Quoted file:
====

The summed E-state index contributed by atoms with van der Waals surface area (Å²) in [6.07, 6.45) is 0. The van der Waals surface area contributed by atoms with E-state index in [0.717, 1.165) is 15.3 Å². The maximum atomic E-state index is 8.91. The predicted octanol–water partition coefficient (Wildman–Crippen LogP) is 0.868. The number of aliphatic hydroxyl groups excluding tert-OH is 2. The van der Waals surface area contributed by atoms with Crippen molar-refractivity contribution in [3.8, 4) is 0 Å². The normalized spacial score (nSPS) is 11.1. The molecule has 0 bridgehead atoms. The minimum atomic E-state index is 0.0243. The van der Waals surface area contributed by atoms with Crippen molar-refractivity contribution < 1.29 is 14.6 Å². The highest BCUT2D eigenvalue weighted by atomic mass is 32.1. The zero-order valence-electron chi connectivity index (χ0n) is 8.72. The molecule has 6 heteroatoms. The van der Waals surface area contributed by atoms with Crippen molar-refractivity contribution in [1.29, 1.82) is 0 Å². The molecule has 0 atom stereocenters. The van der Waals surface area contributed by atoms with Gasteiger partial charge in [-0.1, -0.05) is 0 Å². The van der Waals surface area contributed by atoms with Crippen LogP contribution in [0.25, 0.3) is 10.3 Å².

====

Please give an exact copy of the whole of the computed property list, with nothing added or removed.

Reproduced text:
The summed E-state index contributed by atoms with van der Waals surface area (Å²) in [6.07, 6.45) is 0. The van der Waals surface area contributed by atoms with E-state index in [0.717, 1.165) is 15.3 Å². The maximum atomic E-state index is 8.91. The predicted octanol–water partition coefficient (Wildman–Crippen LogP) is 0.868. The number of aliphatic hydroxyl groups excluding tert-OH is 2. The van der Waals surface area contributed by atoms with Crippen molar-refractivity contribution in [3.8, 4) is 0 Å². The normalized spacial score (nSPS) is 11.1. The molecule has 0 bridgehead atoms. The minimum atomic E-state index is 0.0243. The van der Waals surface area contributed by atoms with Crippen molar-refractivity contribution < 1.29 is 14.6 Å². The highest BCUT2D eigenvalue weighted by atomic mass is 32.1. The zero-order valence-electron chi connectivity index (χ0n) is 8.72. The molecule has 6 heteroatoms. The van der Waals surface area contributed by atoms with Crippen molar-refractivity contribution in [1.29, 1.82) is 0 Å². The molecule has 0 atom stereocenters. The van der Waals surface area contributed by atoms with Gasteiger partial charge in [-0.1, -0.05) is 0 Å². The van der Waals surface area contributed by atoms with Crippen LogP contribution in [0.25, 0.3) is 10.3 Å².